Multiple runs of a river basin model produced information about water allocation under different users’ priorities, creating a set of allocation scenarios as possible decision alternatives. To identify the most desired scenario that will, expectedly, be more readily accepted and implemented, involvement of stakeholders and reaching the consensus among them in evaluating scenarios are essential. This article describes methodology for integrating multi-criteria optimization as an efficient tool for the evaluation of scenarios in a group context, with river basin simulation-optimization models. Methodology was developed within the scope of the bilateral project Serbia–Portugal, and it consisted of five phases: defining the preference schemes of allocation, running the ACQUANET model, evaluating the criteria and strategies with analytic hierarchy process, aggregation and initial search for consensus in subgroups, and obtaining the final consensus converged result (best management strategy). The approach was tested on the water allocation problem in the Nadela watershed in Vojvodina Province in Serbia, with participation of 23 stakeholders. Promising results recommended the approach for the testing in different conditions in the area near Bragança in northeast Portugal (Sabor watershed).
To date according to the registration work, the number of the Russian desman determined actually is 588 individuals in Mordovia. Based on extrapolation, the total desman population in Mordovia is about 1,400 individuals. We may assume that the most of the desman population is concentrated on floodplain lakes and reclamation canals. The highest density of the desman population in Mordovia was recorded in Krasnoslobodsky and Temnikovsky Districts (10.5 and 8.2 burrows per km, respectively). About 400 animals may live on the shore of the rivers Vad, Partsa, Yavas, Vindrey, Nuluy, and Kundybolka. The mean value of density of the desman population on the rivers was 0.9 burrows per km of the coastline, which corresponded to habitat quality class IV (0.5–5 burrows per km). The distribution of habitats across river basins is extremely uneven. The main part of the desman population is restricted to the Moksha basin (more than 1,350 individuals), and in the Alatyr basin (left tributary of the Sura River) just twenty individuals were recorded.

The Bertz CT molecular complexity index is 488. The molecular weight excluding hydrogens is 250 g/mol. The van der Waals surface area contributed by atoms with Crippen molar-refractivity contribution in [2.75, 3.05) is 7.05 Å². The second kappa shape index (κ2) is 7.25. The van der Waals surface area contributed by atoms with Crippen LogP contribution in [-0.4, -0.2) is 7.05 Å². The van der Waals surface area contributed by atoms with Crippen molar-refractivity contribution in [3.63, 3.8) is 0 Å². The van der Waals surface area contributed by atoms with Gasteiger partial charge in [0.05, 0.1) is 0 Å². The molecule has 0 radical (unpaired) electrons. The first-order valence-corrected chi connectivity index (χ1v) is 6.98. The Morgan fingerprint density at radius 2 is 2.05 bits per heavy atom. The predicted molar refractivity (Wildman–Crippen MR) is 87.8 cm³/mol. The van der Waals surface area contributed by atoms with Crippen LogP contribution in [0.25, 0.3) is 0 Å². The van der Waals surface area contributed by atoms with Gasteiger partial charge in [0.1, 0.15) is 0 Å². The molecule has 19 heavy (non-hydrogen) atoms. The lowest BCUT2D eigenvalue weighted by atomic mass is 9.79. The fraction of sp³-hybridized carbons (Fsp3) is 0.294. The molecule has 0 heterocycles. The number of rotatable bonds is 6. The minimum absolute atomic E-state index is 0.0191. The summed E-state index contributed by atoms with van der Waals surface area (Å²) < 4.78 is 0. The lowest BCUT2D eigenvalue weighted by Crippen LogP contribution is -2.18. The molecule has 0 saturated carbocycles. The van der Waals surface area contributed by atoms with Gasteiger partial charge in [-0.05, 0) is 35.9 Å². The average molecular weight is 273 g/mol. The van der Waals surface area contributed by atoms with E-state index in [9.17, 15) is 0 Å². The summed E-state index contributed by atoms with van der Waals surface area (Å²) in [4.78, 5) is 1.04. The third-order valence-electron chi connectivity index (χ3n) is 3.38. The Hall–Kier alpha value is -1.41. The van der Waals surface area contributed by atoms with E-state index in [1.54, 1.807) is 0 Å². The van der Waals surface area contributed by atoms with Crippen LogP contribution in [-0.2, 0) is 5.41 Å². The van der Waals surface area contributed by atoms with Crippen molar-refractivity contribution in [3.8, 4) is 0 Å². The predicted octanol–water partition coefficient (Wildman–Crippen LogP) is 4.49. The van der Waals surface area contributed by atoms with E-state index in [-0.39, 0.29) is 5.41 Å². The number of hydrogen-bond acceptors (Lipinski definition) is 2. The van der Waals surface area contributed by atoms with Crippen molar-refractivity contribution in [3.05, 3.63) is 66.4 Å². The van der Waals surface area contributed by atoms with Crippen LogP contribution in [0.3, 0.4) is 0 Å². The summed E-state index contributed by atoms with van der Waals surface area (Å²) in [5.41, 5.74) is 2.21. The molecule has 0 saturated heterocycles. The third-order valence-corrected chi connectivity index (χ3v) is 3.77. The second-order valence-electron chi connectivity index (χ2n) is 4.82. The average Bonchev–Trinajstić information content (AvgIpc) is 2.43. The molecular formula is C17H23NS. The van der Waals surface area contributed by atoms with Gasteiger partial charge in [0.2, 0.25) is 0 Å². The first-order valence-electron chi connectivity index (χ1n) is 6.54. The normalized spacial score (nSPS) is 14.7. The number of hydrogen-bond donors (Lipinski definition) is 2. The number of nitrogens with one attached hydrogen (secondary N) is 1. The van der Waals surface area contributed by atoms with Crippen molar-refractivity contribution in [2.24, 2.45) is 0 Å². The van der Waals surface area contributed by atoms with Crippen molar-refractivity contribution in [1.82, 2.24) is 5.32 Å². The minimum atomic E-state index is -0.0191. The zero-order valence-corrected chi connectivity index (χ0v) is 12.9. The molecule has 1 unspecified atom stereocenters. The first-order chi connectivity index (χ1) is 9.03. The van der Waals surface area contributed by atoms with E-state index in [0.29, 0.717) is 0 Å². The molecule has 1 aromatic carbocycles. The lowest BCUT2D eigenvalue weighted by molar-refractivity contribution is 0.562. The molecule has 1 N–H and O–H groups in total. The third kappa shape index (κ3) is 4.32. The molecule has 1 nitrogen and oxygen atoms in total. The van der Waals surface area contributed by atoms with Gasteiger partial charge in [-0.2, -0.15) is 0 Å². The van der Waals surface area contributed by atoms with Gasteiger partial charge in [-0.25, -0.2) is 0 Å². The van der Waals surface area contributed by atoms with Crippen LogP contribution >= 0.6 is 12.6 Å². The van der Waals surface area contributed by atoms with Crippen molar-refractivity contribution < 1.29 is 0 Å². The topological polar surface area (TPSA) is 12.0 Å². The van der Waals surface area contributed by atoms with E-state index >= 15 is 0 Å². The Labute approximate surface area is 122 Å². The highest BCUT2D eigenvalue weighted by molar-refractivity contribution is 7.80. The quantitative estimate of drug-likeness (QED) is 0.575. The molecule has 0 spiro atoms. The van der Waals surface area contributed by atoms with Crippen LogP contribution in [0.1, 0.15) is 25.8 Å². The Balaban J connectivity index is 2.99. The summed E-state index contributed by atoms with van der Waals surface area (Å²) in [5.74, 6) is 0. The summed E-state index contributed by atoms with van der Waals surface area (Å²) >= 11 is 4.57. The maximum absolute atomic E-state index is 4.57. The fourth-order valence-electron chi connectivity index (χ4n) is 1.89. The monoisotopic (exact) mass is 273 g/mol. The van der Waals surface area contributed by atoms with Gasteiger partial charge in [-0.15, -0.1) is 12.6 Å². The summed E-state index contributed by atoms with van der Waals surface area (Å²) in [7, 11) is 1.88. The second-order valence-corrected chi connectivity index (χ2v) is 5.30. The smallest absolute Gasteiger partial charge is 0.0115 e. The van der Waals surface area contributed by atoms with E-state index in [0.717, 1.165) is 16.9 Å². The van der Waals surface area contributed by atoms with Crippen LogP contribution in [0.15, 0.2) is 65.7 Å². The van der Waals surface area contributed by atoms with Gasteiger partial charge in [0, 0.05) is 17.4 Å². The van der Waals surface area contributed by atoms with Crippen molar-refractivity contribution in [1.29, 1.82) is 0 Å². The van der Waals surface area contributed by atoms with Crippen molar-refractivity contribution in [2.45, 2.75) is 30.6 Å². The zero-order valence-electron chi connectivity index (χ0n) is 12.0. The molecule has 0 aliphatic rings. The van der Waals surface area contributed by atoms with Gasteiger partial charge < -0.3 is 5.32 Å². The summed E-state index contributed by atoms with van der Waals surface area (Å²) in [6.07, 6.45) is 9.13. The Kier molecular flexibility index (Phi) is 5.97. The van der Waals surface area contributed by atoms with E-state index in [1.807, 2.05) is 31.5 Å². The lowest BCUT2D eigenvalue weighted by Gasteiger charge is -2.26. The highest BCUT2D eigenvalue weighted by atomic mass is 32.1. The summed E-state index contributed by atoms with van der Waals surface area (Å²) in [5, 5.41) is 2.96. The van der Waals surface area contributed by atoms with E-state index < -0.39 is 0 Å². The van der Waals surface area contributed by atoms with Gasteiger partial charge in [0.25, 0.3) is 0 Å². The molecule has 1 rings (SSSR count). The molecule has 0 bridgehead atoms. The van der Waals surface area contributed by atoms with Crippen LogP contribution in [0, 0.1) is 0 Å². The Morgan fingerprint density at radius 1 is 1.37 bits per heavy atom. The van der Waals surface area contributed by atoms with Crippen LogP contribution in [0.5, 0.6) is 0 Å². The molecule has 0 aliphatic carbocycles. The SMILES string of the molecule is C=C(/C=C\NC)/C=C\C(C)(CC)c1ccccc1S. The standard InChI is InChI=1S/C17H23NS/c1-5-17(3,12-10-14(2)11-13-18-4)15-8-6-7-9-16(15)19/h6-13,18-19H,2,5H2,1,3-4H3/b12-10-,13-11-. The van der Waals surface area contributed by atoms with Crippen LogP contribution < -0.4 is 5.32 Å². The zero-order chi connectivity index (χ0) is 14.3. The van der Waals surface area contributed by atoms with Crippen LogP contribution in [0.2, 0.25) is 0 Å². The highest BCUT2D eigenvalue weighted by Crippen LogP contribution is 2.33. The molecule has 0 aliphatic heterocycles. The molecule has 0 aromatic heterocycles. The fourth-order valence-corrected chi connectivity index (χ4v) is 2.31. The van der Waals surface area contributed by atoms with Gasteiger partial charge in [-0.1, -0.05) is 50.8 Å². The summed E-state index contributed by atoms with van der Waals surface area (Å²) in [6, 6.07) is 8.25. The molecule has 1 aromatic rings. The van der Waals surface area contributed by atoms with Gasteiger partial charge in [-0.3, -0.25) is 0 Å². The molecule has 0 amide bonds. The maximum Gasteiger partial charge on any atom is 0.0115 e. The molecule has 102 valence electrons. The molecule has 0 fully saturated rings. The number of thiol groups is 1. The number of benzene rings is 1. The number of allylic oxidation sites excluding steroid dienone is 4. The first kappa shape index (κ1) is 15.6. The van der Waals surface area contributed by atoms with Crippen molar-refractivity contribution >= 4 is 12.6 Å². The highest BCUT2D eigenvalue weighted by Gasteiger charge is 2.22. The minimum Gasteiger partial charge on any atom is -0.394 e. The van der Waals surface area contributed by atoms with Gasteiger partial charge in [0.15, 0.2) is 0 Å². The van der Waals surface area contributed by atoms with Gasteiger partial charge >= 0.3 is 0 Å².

The effects of fall and spring prescribed fires on large seedlings (0.3 to 1.3 m height) of oak and other hardwood species three years after a shelterwood harvest were examined in Richland Furnace and Zaleski State Forests in southern Ohio. Fall and spring burns appeared to be more deleterious to red oaks (Quercus rubra L., Q. velutina Lam., Q. coccinea Muenchh.) than white oaks (Q. alba L., Q. prinus L.). Red oak experienced reductions in numbers and canopy volume after spring burns, and canopy reductions after fall burns. White oak experienced small increases in numbers of stems after both fall and spring burns, and an increase in the canopy volume after fall burns, but a slight decrease after spring burns. Yellow-poplar (Liriodendron tulipifera L.), a major oak competitor prior to fire, experienced dramatic reductions in the number of regenerating stems and canopy volume after both fall and spring burns. On the other hand, red maple (Acer rubrum L.) experienced large increases in the number of regenerating stems and canopy volume after both fall and spring burns. Based on importance value, the oak species remained relatively unchanged after both fall and spring burns. Yellow-poplar became the least dominant species after spring burns and the second to last dominant species after fall burns.